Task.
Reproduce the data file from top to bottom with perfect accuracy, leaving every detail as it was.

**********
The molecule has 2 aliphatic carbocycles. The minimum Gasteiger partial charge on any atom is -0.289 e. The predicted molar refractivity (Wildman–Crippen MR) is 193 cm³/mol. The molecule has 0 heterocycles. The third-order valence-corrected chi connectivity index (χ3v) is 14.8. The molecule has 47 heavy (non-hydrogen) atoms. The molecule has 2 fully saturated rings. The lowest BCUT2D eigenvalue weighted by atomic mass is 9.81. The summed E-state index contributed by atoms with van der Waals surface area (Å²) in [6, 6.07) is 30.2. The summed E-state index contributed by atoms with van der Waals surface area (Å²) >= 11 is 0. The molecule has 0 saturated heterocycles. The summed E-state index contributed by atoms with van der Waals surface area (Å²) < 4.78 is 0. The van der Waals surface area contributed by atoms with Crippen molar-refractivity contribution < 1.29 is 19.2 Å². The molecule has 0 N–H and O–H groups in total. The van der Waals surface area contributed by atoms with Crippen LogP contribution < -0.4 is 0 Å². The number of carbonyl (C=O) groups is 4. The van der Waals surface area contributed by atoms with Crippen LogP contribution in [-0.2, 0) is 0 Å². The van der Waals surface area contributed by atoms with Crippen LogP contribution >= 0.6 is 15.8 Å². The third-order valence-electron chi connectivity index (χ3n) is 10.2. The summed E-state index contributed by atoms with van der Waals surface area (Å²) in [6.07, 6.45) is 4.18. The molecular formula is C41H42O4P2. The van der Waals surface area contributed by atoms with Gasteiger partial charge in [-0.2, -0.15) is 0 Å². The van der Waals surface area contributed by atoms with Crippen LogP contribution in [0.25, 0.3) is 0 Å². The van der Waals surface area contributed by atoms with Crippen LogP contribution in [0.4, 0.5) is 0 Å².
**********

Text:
The molecule has 2 aliphatic carbocycles. The minimum Gasteiger partial charge on any atom is -0.289 e. The predicted molar refractivity (Wildman–Crippen MR) is 193 cm³/mol. The molecule has 0 heterocycles. The third-order valence-corrected chi connectivity index (χ3v) is 14.8. The molecule has 47 heavy (non-hydrogen) atoms. The molecule has 2 fully saturated rings. The lowest BCUT2D eigenvalue weighted by atomic mass is 9.81. The summed E-state index contributed by atoms with van der Waals surface area (Å²) in [6, 6.07) is 30.2. The summed E-state index contributed by atoms with van der Waals surface area (Å²) >= 11 is 0. The molecule has 0 saturated heterocycles. The summed E-state index contributed by atoms with van der Waals surface area (Å²) < 4.78 is 0. The van der Waals surface area contributed by atoms with Crippen molar-refractivity contribution < 1.29 is 19.2 Å². The molecule has 0 N–H and O–H groups in total. The van der Waals surface area contributed by atoms with Crippen LogP contribution < -0.4 is 0 Å². The number of carbonyl (C=O) groups is 4. The van der Waals surface area contributed by atoms with Crippen LogP contribution in [-0.2, 0) is 0 Å². The van der Waals surface area contributed by atoms with Crippen LogP contribution >= 0.6 is 15.8 Å². The third-order valence-electron chi connectivity index (χ3n) is 10.2. The summed E-state index contributed by atoms with van der Waals surface area (Å²) in [6.07, 6.45) is 4.18. The molecular formula is C41H42O4P2. The van der Waals surface area contributed by atoms with Gasteiger partial charge in [-0.2, -0.15) is 0 Å². The van der Waals surface area contributed by atoms with Crippen LogP contribution in [0.25, 0.3) is 0 Å². The van der Waals surface area contributed by atoms with Crippen LogP contribution in [0.4, 0.5) is 0 Å².